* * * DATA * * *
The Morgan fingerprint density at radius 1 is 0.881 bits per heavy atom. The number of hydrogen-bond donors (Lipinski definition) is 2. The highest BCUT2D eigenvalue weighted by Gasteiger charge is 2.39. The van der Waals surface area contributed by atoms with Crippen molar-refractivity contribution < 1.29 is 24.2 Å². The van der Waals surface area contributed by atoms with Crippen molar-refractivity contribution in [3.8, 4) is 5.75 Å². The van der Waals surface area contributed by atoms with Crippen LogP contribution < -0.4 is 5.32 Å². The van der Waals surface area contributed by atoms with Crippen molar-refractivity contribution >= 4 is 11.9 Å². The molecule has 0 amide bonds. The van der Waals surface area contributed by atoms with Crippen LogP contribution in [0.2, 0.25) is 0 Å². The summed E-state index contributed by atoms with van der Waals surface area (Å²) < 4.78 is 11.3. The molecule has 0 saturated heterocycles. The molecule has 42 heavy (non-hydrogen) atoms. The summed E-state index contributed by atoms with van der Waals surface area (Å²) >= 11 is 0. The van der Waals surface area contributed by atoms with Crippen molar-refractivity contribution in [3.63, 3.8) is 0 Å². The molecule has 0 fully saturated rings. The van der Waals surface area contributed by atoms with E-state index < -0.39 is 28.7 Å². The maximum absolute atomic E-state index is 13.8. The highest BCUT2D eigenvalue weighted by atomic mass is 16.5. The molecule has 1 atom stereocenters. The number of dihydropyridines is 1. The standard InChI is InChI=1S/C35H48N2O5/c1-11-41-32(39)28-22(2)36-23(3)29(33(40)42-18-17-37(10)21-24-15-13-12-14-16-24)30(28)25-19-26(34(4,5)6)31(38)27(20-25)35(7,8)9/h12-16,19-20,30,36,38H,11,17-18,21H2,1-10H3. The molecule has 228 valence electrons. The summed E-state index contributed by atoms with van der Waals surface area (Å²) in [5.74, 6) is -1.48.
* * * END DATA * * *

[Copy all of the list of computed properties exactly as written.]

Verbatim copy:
The Morgan fingerprint density at radius 1 is 0.881 bits per heavy atom. The number of hydrogen-bond donors (Lipinski definition) is 2. The highest BCUT2D eigenvalue weighted by Gasteiger charge is 2.39. The van der Waals surface area contributed by atoms with Crippen molar-refractivity contribution < 1.29 is 24.2 Å². The van der Waals surface area contributed by atoms with Crippen molar-refractivity contribution in [3.8, 4) is 5.75 Å². The van der Waals surface area contributed by atoms with Crippen LogP contribution < -0.4 is 5.32 Å². The van der Waals surface area contributed by atoms with Crippen molar-refractivity contribution >= 4 is 11.9 Å². The molecule has 0 amide bonds. The van der Waals surface area contributed by atoms with Crippen LogP contribution in [0.2, 0.25) is 0 Å². The summed E-state index contributed by atoms with van der Waals surface area (Å²) < 4.78 is 11.3. The molecule has 0 saturated heterocycles. The molecule has 42 heavy (non-hydrogen) atoms. The summed E-state index contributed by atoms with van der Waals surface area (Å²) >= 11 is 0. The van der Waals surface area contributed by atoms with Crippen molar-refractivity contribution in [3.63, 3.8) is 0 Å². The molecule has 0 fully saturated rings. The van der Waals surface area contributed by atoms with E-state index < -0.39 is 28.7 Å². The maximum absolute atomic E-state index is 13.8. The highest BCUT2D eigenvalue weighted by atomic mass is 16.5. The molecule has 1 atom stereocenters. The number of dihydropyridines is 1. The standard InChI is InChI=1S/C35H48N2O5/c1-11-41-32(39)28-22(2)36-23(3)29(33(40)42-18-17-37(10)21-24-15-13-12-14-16-24)30(28)25-19-26(34(4,5)6)31(38)27(20-25)35(7,8)9/h12-16,19-20,30,36,38H,11,17-18,21H2,1-10H3. The molecule has 228 valence electrons. The summed E-state index contributed by atoms with van der Waals surface area (Å²) in [5.74, 6) is -1.48.